But Runciman takes Tocqueville even further: Yes, we want closure, we want a good end – but alas, there is no such thing obtainable or achievable in functioning democracies. If Runciman is right, this throws up all kinds of problems, such as the ones analysed by Alexander and Jaworsky in Obama Power: There are constant disjunctions between the story of democracy as having a successful end (an end that never comes) and the stories of the reality of democracy. Tocqueville knew that “democracy was best served when individuals had a personal faith that could undercut the general truths of political science. This meant that secular history was a particularly dangerous subject for democracy.” The real kernel, as Runciman sees it, is that democracies are in need of a story that the future is open and that choice matters and has real consequences. He warns though that such knowledge does not derive from book learning but from directly experiencing the democratic process, including making and correcting mistakes.
Runciman adds that the belief in the endless malleability of American democracy can lead to the wrongful perception that mistakes don’t really matter since there seems to be an endless capacity to correct things: “If you don’t fear the consequences of your choices, how can you learn to take your choices seriously?” This is where in the past Europe differed from America. In Europe fear of consequences was real, at least if we follow Tocqueville. In contrast, America passed the “confidence threshold” – it could do no wrong. In short, America had all the democratic arrangements in place but no serious crisis (Tocqueville wrote before the American Civil War) while Europe had plenty of crises but not the democratic arrangements necessary to solve them.
As it turned out, in the long run democratic drift became indeed the greatest thing preventing crises from being dealt with in more serious ways. “Democracies,” Runciman argues, “are not good at recognizing crises. They overreact, they underreact; they lack a sense of proportion.” He notes further: “all the surface noise of democratic politics makes them insensitive to genuine turning points …Crises need to get really bad before democracies can show their long-term strengths, but when they get really bad, there is more scope for democracies to make serious mistakes … When democracies survive a crisis, they may not learn from the experience.” This means the moment of truth never comes; actually, the very moment of truth revelation might be an illusion: “Democracy muddles on through war and revolutionary change, its confusions ineradicable and its progress inexorable. It never fully wakes up and it never fully grows up.”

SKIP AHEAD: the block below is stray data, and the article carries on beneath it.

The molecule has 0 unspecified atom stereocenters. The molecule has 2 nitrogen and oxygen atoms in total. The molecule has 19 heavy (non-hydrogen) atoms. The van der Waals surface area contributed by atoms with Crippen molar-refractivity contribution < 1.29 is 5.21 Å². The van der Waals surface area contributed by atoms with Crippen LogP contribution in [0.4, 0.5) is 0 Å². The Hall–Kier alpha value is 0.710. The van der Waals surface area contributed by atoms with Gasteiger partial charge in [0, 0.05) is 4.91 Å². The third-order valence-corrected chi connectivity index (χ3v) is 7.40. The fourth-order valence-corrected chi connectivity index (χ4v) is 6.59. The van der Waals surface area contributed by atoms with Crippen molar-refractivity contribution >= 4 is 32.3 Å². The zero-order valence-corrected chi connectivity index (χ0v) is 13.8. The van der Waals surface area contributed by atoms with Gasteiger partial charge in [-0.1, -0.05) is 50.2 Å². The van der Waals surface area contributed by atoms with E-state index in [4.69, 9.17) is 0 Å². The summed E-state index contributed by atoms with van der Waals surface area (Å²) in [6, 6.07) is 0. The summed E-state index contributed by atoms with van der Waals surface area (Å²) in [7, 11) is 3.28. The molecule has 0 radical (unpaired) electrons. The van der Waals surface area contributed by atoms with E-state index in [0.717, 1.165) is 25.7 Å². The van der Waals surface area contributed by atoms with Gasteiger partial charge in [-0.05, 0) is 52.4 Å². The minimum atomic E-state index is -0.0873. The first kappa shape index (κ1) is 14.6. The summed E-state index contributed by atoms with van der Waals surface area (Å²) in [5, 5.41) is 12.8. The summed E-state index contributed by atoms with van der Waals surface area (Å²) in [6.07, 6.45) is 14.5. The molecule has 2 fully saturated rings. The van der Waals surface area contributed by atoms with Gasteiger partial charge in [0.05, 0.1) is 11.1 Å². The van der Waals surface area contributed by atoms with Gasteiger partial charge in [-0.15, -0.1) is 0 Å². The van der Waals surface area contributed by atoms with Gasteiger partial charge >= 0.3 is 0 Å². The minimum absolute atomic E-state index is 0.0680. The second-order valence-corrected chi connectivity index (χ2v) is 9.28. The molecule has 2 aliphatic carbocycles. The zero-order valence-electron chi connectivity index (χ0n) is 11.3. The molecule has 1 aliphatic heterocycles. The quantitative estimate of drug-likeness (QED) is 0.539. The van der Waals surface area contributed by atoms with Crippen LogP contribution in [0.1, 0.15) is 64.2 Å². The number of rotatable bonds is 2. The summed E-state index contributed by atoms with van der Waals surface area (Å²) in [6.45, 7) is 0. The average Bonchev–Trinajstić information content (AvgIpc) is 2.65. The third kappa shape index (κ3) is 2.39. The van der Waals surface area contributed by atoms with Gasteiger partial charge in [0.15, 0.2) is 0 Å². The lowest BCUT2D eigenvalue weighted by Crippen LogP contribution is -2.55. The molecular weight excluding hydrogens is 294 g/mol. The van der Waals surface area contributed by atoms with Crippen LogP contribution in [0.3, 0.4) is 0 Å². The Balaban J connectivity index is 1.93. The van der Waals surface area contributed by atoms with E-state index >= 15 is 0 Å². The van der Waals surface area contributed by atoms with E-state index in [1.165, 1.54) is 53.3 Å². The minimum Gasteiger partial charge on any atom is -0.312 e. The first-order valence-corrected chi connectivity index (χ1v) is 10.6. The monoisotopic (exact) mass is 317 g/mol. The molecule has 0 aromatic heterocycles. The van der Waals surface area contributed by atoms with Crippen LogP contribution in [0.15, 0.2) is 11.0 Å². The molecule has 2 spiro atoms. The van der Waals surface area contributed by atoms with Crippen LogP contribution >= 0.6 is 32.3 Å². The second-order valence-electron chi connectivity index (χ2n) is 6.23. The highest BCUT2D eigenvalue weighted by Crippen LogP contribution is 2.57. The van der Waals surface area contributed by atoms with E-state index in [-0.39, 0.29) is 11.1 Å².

How democracies got to this stage is analysed in seven instructive and enlightening historical constellations: the configuration at the end of WWI (1918), the rise of fascism and national socialism (1933), recovery and reform after WWII (1947), the world at the brink of nuclear war (1962), the oil crisis and its repercussions (1974), the Fall of the Berlin Wall and western hubris (1989), and the credit crunch, the most recent economic crisis (2008). Running through these historical configurations like a thread are various versions of the confidence trap: “The knowledge that democracies can adapt encourages delay; delay encourages drift; fear of drift encourages precipitate action; precipitate action encourages mistakes; mistakes encourage caution. So it goes on. There is always reason to try the piecemeal approach and there are always reasons to reject it. We muddle on because we know that muddling on has been sufficient in the past; we also know that muddling on increases the risk that we will lose control of events.”
Runciman warns us not to put trust in the fact that democracies managed to muddle through in the past. As the British historian EP Thompson once remarked, there are no regular verbs in history. Noting, as Alexander and Jaworsky have done in their study, that genuine capacity of Obama Power to reinvent itself in the midst of crisis is absolutely no guarantee that democracy is out of its latest crisis as yet, nor that we have learned. It could actually serve the self-belief that any crisis can be solved if only the president or successful presidential candidate puts in a decent performance. While cultural sociology is indispensible for looking into how-questions, focusing entirely on them could come to haunt the field. Zeroing in on the means of the democratic process and its rituals, and attempting to link them to the sole purpose of finding a collective and more democratic representation independent of what end that representation will serve would be fatal. At the same time a Runciman-like approach may not give enough credit to such important confidence-building democratic rituals as elections and campaigns. After all, it is they which allow for muddling through in the first place.
Andreas Hess teaches sociology at University College Dublin. He is the author of The Political Theory of Judith N. Shklar. Exile from Exile, New York: Palgrave Macmillan, 2014.